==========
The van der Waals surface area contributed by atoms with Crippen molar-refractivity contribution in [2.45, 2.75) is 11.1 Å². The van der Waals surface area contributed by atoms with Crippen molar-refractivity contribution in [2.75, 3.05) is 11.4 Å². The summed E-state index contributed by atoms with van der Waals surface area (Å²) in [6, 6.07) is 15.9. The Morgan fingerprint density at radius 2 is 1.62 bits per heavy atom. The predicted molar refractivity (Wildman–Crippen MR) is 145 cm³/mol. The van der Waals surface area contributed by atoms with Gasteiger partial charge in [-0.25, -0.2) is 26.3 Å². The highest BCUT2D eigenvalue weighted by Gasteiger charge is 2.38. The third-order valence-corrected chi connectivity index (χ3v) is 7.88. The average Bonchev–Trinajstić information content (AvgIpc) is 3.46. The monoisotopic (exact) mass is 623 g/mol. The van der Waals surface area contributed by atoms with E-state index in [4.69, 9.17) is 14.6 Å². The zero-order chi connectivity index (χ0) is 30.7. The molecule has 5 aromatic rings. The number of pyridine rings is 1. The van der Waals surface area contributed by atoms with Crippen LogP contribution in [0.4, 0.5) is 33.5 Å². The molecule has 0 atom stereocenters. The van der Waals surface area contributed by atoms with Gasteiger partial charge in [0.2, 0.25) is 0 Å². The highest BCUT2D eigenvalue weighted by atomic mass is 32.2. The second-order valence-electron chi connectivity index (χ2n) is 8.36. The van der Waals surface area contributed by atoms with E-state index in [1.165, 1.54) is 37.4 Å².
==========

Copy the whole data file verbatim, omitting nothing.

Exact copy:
The van der Waals surface area contributed by atoms with Crippen molar-refractivity contribution in [2.45, 2.75) is 11.1 Å². The van der Waals surface area contributed by atoms with Crippen molar-refractivity contribution in [2.75, 3.05) is 11.4 Å². The summed E-state index contributed by atoms with van der Waals surface area (Å²) in [6, 6.07) is 15.9. The Morgan fingerprint density at radius 2 is 1.62 bits per heavy atom. The predicted molar refractivity (Wildman–Crippen MR) is 145 cm³/mol. The van der Waals surface area contributed by atoms with Gasteiger partial charge in [-0.25, -0.2) is 26.3 Å². The highest BCUT2D eigenvalue weighted by Gasteiger charge is 2.38. The third-order valence-corrected chi connectivity index (χ3v) is 7.88. The average Bonchev–Trinajstić information content (AvgIpc) is 3.46. The monoisotopic (exact) mass is 623 g/mol. The van der Waals surface area contributed by atoms with E-state index in [4.69, 9.17) is 14.6 Å². The zero-order chi connectivity index (χ0) is 30.7. The molecule has 5 aromatic rings. The number of pyridine rings is 1. The van der Waals surface area contributed by atoms with Crippen LogP contribution in [0.4, 0.5) is 33.5 Å². The molecule has 0 atom stereocenters. The van der Waals surface area contributed by atoms with Gasteiger partial charge in [0.2, 0.25) is 0 Å². The highest BCUT2D eigenvalue weighted by atomic mass is 32.2. The second-order valence-electron chi connectivity index (χ2n) is 8.36. The van der Waals surface area contributed by atoms with E-state index in [1.165, 1.54) is 37.4 Å².